What stresses me out is unreliable and untrustworthy people

The crazy thing about living with multiple sclerosis is that stress can make your disease progression worse, but trying to avoid stress can be stressful thus putting you into a perpetual cycle of stress. Ugh…how stressful.

For me, the disease itself is not what stresses me out. It may take me ten minutes to pull myself up from the floor after I fall down or I may be unable to open an easy to open package even with the aid of a pair of scissors, a blow torch and a hand grenade, but I can work through those things given enough time and persistence.

What stresses me out is unreliable and untrustworthy people.

A few years ago when I began having trouble with my legs, a friend came to me and said she would like to take me to my physical therapy appointments. I was so grateful and thanked her for the offer. Driving for me was starting to become dangerous. The next day as I waited for her to pick me up, she was a no show. My phone calls to her went straight to voice mail, and because my therapy appointment was extremely important, I went ahead and drove myself.

I chalked it up to maybe she forgot. She returned my call while I was in therapy and left a message telling me she overslept that morning and apologized profusely. I forgave her and all was well between us.

A couple of days later, I called her early enough before my appointment as a reminder that I needed help. Once again my call went to voicemail, she didn’t show up so I drove myself. After that, even though I knew she wanted to help, her unreliability was not helpful so I found other ways to get to my appointments.

Just because someone has good intentions to do something doesn’t help a person in need. Good intentions make the doer feel good about themselves. They can go through their day patting themselves on the back saying look what I’m going to do, but it’s their actions that actually make a difference.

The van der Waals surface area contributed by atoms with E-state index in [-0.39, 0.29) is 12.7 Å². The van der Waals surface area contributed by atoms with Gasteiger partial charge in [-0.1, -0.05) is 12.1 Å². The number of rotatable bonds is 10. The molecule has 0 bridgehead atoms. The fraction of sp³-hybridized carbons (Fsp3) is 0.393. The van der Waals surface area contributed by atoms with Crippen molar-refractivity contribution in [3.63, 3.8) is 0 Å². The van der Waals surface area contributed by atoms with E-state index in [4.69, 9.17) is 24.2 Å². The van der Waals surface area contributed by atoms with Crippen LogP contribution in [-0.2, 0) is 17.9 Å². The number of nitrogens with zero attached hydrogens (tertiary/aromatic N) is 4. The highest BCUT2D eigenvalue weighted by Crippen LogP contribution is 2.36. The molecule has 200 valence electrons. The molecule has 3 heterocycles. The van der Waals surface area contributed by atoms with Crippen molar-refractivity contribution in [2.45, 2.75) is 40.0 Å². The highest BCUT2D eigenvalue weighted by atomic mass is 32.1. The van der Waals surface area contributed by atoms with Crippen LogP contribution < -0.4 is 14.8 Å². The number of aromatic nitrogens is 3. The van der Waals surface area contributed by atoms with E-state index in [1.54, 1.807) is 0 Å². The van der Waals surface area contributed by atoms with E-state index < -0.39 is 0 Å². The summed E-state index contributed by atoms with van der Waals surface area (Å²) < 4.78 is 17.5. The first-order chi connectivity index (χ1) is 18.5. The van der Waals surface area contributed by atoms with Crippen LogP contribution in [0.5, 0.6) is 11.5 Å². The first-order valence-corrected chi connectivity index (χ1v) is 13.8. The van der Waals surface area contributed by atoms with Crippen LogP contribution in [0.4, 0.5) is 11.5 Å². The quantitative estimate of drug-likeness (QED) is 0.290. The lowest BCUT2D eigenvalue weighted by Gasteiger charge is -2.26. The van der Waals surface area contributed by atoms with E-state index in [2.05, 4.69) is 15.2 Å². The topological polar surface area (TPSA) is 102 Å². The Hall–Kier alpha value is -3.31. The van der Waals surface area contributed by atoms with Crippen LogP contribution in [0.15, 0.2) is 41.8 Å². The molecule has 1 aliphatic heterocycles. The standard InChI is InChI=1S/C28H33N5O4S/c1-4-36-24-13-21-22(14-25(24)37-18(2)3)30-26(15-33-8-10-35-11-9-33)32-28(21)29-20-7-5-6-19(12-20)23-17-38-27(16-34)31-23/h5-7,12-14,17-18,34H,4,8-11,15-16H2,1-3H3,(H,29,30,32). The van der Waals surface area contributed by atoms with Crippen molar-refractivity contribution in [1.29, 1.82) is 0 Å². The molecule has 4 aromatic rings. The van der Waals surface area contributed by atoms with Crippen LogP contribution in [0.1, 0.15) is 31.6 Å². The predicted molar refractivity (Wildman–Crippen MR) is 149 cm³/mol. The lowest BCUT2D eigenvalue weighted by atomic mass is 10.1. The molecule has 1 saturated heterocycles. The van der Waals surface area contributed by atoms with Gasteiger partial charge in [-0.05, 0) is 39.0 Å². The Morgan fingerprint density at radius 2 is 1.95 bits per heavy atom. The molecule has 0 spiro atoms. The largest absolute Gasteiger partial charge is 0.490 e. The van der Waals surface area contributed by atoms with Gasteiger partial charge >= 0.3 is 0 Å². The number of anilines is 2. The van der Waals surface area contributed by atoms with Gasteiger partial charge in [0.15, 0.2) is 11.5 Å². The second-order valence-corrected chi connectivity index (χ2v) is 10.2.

Over the years, I have had people say that they will come to my house to cut my hair so I don’t have to make a trip to the hairdresser, want to set up a cleaning schedule to help me with the cleaning of my bathrooms and kitchen, say they want to meet up for coffee and conversation, promise to stop by once a month to wash my van, and even say they will come over to cut my grass every other week…all without any followthrough.

But it’s the thought that counts, right? Well, actually no, it’s not.

Good intentioned people mean well, but without actions to back them up, those intentions mean nothing. Sometimes it’s better to step away from people who can’t be trusted in order to keep your sanity. And that’s okay to do. One thing I have learned over the years is that I don’t want to be a well intentioned, no action person. If I can’t follow through on what I say I want to do, then I just won’t say it.

I think the non-disabled world doesn’t understand just how much the small things they say they would like to do for us in order to help, matter. My philosophy: If you say you are going to do something, do it. Occasional changes are totally fine, just don’t make it an every time thing. Your word matters.